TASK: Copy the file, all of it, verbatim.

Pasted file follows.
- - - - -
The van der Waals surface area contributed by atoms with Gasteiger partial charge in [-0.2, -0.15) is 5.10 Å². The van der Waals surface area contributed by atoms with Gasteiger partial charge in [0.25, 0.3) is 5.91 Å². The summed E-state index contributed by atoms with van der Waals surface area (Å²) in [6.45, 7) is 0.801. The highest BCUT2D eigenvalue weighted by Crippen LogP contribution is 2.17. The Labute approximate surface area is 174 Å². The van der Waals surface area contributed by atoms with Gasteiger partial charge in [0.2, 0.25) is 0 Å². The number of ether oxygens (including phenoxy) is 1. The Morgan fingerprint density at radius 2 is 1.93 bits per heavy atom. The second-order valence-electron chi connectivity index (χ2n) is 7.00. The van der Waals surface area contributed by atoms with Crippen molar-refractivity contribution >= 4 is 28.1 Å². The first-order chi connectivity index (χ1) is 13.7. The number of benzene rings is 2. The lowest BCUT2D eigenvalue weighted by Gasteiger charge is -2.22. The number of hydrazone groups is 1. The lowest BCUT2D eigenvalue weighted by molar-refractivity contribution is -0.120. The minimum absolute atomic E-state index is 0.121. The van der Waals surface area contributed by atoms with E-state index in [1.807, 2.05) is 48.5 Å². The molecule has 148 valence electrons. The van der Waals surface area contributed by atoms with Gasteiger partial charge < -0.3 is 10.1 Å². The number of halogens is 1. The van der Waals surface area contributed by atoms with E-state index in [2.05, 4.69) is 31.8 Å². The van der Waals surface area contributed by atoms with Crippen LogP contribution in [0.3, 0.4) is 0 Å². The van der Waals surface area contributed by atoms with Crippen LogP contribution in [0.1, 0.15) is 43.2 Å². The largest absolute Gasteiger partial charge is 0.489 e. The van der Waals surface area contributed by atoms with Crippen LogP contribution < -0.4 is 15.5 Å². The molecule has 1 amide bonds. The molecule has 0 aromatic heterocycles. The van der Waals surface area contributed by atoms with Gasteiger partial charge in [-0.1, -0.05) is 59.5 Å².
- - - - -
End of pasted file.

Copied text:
The van der Waals surface area contributed by atoms with Gasteiger partial charge in [-0.2, -0.15) is 5.10 Å². The van der Waals surface area contributed by atoms with Gasteiger partial charge in [0.25, 0.3) is 5.91 Å². The summed E-state index contributed by atoms with van der Waals surface area (Å²) in [6.45, 7) is 0.801. The highest BCUT2D eigenvalue weighted by Crippen LogP contribution is 2.17. The Labute approximate surface area is 174 Å². The van der Waals surface area contributed by atoms with Gasteiger partial charge in [0.2, 0.25) is 0 Å². The number of ether oxygens (including phenoxy) is 1. The Morgan fingerprint density at radius 2 is 1.93 bits per heavy atom. The second-order valence-electron chi connectivity index (χ2n) is 7.00. The van der Waals surface area contributed by atoms with Crippen molar-refractivity contribution >= 4 is 28.1 Å². The first-order chi connectivity index (χ1) is 13.7. The number of benzene rings is 2. The lowest BCUT2D eigenvalue weighted by Gasteiger charge is -2.22. The number of hydrazone groups is 1. The lowest BCUT2D eigenvalue weighted by molar-refractivity contribution is -0.120. The minimum absolute atomic E-state index is 0.121. The van der Waals surface area contributed by atoms with E-state index in [1.807, 2.05) is 48.5 Å². The molecule has 148 valence electrons. The van der Waals surface area contributed by atoms with Gasteiger partial charge < -0.3 is 10.1 Å². The number of halogens is 1. The van der Waals surface area contributed by atoms with E-state index in [2.05, 4.69) is 31.8 Å². The van der Waals surface area contributed by atoms with Crippen LogP contribution in [0.3, 0.4) is 0 Å². The van der Waals surface area contributed by atoms with Crippen LogP contribution in [0.1, 0.15) is 43.2 Å². The largest absolute Gasteiger partial charge is 0.489 e. The van der Waals surface area contributed by atoms with Crippen LogP contribution < -0.4 is 15.5 Å². The molecule has 1 amide bonds. The molecule has 0 aromatic heterocycles. The van der Waals surface area contributed by atoms with Gasteiger partial charge in [-0.1, -0.05) is 59.5 Å².